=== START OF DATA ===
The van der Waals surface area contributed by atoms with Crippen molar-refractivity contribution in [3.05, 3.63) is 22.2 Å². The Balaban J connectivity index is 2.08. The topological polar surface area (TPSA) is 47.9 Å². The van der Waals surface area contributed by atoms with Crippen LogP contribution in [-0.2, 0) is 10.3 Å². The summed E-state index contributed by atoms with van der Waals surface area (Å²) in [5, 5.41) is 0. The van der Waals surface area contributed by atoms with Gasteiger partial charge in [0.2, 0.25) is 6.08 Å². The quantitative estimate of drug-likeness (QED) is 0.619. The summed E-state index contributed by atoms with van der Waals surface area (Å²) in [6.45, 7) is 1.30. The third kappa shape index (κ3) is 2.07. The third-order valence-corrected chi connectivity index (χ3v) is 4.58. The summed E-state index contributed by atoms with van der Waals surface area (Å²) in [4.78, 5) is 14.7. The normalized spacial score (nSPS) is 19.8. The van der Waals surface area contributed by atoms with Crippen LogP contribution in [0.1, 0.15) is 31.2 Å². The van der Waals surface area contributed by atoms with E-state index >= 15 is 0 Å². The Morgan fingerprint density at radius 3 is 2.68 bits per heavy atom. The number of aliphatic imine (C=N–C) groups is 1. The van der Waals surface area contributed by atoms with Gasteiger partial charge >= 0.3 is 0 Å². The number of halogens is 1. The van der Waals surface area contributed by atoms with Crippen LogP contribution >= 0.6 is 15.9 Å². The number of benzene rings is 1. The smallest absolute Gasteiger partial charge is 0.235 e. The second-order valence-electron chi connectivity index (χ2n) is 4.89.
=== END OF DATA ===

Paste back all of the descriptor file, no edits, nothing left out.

The van der Waals surface area contributed by atoms with Crippen molar-refractivity contribution in [3.05, 3.63) is 22.2 Å². The Balaban J connectivity index is 2.08. The topological polar surface area (TPSA) is 47.9 Å². The van der Waals surface area contributed by atoms with Crippen LogP contribution in [-0.2, 0) is 10.3 Å². The summed E-state index contributed by atoms with van der Waals surface area (Å²) in [5, 5.41) is 0. The van der Waals surface area contributed by atoms with Gasteiger partial charge in [0.2, 0.25) is 6.08 Å². The quantitative estimate of drug-likeness (QED) is 0.619. The summed E-state index contributed by atoms with van der Waals surface area (Å²) in [6.45, 7) is 1.30. The third kappa shape index (κ3) is 2.07. The third-order valence-corrected chi connectivity index (χ3v) is 4.58. The summed E-state index contributed by atoms with van der Waals surface area (Å²) in [4.78, 5) is 14.7. The normalized spacial score (nSPS) is 19.8. The van der Waals surface area contributed by atoms with Crippen LogP contribution in [0.1, 0.15) is 31.2 Å². The van der Waals surface area contributed by atoms with E-state index >= 15 is 0 Å². The Morgan fingerprint density at radius 3 is 2.68 bits per heavy atom. The number of aliphatic imine (C=N–C) groups is 1. The van der Waals surface area contributed by atoms with Gasteiger partial charge >= 0.3 is 0 Å². The number of halogens is 1. The van der Waals surface area contributed by atoms with Crippen LogP contribution >= 0.6 is 15.9 Å². The number of benzene rings is 1. The smallest absolute Gasteiger partial charge is 0.235 e. The second-order valence-electron chi connectivity index (χ2n) is 4.89.